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Sunday, April 29, 2012

Shunning Platforms

Stage Identities:  Creating a Platform or Space for Dialogue
ne Kaunsel

   Some people in the know have informed me that there is a whole other history for Diane Driedger’s collection of poems, The Mennonite Madonna, one of which I was not aware.

 Apparently, The Mennonite Madonna actually originated as a collection of performance poetry framing a 1997 Fringe Theatre performance by Driedger as the Mennonite Madonna and as her grandparents. 
    The greatest strength, in my opinion, of the art scene in Winnipeg, Manitoba, is that the scene is all about smashing boundaries – boundaries between the numerous historic and immigrant cultures that have together built the city, boundaries between tradition and new perspectives and boundaries between art forms.  Two of my favorite examples of the latter are the adaptation of Patrick Friesen’s poetry to both print and stage forms and Clive Holden’s multi-media Trains of Winnipeg.  (Though I am also tempted to include a phenomenal presentation of Carl Dreyer’s La Passion de Jeanne d’Arc (1928) accompanied by acoustic and jazz performers on the level of the Wyrd Sisters.)
    The Mennonite Madonna is a stage persona Driedger developed in response to the lack of a female divine in Mennonite culture and worship.  Searching for options and solutions, Driedger apparently looked to the Roman Catholic image of Mary, Mother of Christ, and to Mary's iconoclastic double – the pop performer Madonna who became a dominant force in pop culture by challenging traditional values and perceptions – possibly one of the first great Postmodern performers.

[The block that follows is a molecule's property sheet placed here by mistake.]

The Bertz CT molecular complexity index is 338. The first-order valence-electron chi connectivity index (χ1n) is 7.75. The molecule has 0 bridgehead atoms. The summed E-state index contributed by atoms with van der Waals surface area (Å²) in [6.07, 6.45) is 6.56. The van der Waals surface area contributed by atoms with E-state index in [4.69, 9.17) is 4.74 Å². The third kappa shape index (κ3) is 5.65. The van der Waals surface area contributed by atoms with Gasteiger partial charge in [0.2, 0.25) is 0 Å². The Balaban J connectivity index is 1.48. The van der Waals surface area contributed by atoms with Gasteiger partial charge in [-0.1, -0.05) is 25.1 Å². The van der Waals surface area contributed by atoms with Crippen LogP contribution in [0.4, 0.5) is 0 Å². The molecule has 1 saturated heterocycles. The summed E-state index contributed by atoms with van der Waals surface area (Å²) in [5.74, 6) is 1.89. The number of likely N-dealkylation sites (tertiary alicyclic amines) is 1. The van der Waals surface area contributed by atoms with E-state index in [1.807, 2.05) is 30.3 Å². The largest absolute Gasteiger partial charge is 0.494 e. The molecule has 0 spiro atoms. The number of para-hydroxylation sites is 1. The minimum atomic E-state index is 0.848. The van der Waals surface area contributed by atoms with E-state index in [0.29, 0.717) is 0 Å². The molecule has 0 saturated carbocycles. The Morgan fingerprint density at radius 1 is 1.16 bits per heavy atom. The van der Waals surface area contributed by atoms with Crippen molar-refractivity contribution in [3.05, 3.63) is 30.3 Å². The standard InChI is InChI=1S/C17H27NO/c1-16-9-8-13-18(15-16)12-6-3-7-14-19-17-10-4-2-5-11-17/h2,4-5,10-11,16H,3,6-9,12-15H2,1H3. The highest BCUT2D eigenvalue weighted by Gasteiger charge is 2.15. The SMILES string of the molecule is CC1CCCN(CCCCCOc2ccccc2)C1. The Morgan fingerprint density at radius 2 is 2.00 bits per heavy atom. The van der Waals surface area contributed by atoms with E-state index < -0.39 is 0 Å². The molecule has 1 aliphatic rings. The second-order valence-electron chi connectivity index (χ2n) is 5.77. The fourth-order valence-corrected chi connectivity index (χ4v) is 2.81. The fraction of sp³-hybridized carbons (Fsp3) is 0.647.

So Driedger was trying to address her Mennonite heritage while creating space for the female voice, experience and perspective.  In so doing, I think that she needs to be congratulated for addressing these needs and experiences head on and in an apparently provocative manner.
  One of the greatest differences between the feminine Mennonite voice in Canada and that of the USA is that the USA voice often seems to be dominated by Amish romance novels and homey memoirs – a sort of Mennonite macklijchkjeit or Je’mietlijchkjeit, somewhat akin to the German Gemütlichkeit, often in a manner that seems directed outwards to non-Mennonites as a sort of advertisement for Amish country tourists.  As a social experiment at the Minnesota State Fair, a state with a significant awareness of Amish and Mennonite cultures, I asked several women who purchased Amish romance novels what it was that they found in Amish culture that was so intriguing – the responses varied only slightly between escapist romance, good traditional values, white magic (a homey, herbal connotation) and a love for antiques and the yesteryear.
    Knowing the Winnipeg Fringe Festival somewhat, I am pretty sure that Driedger’s performances probably moved beyond Je’mietlijchkjeit into a realm of speaking back to traditional perceptions of Mennonite culture (more in the spirit of fe'üasoake or to provoke) – both for her individual growth and the growth of the greater or grosse gemeinde.  I would definitely be glad to see photos or video of her performance.  Driedger titled her performance, “Dance the Mennonita:  A Shunning.”